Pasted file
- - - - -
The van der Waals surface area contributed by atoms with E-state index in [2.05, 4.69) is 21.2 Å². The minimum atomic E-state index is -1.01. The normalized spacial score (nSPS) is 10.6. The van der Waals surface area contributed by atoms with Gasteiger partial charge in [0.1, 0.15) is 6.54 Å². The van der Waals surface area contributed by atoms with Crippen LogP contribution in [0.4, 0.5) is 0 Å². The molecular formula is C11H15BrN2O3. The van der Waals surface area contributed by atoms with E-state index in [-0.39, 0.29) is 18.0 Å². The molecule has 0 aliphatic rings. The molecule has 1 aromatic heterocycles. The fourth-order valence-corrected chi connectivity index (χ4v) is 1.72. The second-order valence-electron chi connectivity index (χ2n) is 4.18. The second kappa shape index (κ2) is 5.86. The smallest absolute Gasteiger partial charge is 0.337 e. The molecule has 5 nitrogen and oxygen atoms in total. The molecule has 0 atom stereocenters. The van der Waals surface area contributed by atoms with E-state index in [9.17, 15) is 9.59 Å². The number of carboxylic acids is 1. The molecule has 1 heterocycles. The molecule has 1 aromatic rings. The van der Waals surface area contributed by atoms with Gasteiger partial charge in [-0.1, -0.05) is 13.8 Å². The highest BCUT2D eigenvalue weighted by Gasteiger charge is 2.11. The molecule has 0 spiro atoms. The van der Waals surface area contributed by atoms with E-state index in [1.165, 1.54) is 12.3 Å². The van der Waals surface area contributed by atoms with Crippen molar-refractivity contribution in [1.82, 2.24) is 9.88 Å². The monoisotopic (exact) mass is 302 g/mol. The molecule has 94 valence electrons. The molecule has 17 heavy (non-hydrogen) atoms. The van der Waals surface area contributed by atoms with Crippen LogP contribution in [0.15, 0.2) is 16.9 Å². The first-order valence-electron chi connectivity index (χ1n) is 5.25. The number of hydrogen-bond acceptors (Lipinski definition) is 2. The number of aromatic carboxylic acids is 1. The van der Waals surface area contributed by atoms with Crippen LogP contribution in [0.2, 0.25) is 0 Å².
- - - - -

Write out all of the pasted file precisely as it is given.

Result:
The van der Waals surface area contributed by atoms with E-state index in [2.05, 4.69) is 21.2 Å². The minimum atomic E-state index is -1.01. The normalized spacial score (nSPS) is 10.6. The van der Waals surface area contributed by atoms with Gasteiger partial charge in [0.1, 0.15) is 6.54 Å². The van der Waals surface area contributed by atoms with Crippen LogP contribution in [0.4, 0.5) is 0 Å². The molecular formula is C11H15BrN2O3. The van der Waals surface area contributed by atoms with E-state index in [-0.39, 0.29) is 18.0 Å². The molecule has 0 aliphatic rings. The molecule has 1 aromatic heterocycles. The fourth-order valence-corrected chi connectivity index (χ4v) is 1.72. The second-order valence-electron chi connectivity index (χ2n) is 4.18. The second kappa shape index (κ2) is 5.86. The smallest absolute Gasteiger partial charge is 0.337 e. The molecule has 5 nitrogen and oxygen atoms in total. The molecule has 0 atom stereocenters. The van der Waals surface area contributed by atoms with E-state index in [9.17, 15) is 9.59 Å². The number of carboxylic acids is 1. The molecule has 1 heterocycles. The molecule has 1 aromatic rings. The van der Waals surface area contributed by atoms with Gasteiger partial charge in [-0.1, -0.05) is 13.8 Å². The highest BCUT2D eigenvalue weighted by Gasteiger charge is 2.11. The molecule has 0 spiro atoms. The van der Waals surface area contributed by atoms with E-state index in [1.165, 1.54) is 12.3 Å². The van der Waals surface area contributed by atoms with Crippen molar-refractivity contribution in [1.82, 2.24) is 9.88 Å². The monoisotopic (exact) mass is 302 g/mol. The molecule has 94 valence electrons. The molecule has 17 heavy (non-hydrogen) atoms. The van der Waals surface area contributed by atoms with Crippen LogP contribution in [0.15, 0.2) is 16.9 Å². The first-order valence-electron chi connectivity index (χ1n) is 5.25. The number of hydrogen-bond acceptors (Lipinski definition) is 2. The number of aromatic carboxylic acids is 1. The van der Waals surface area contributed by atoms with Crippen LogP contribution in [0.2, 0.25) is 0 Å².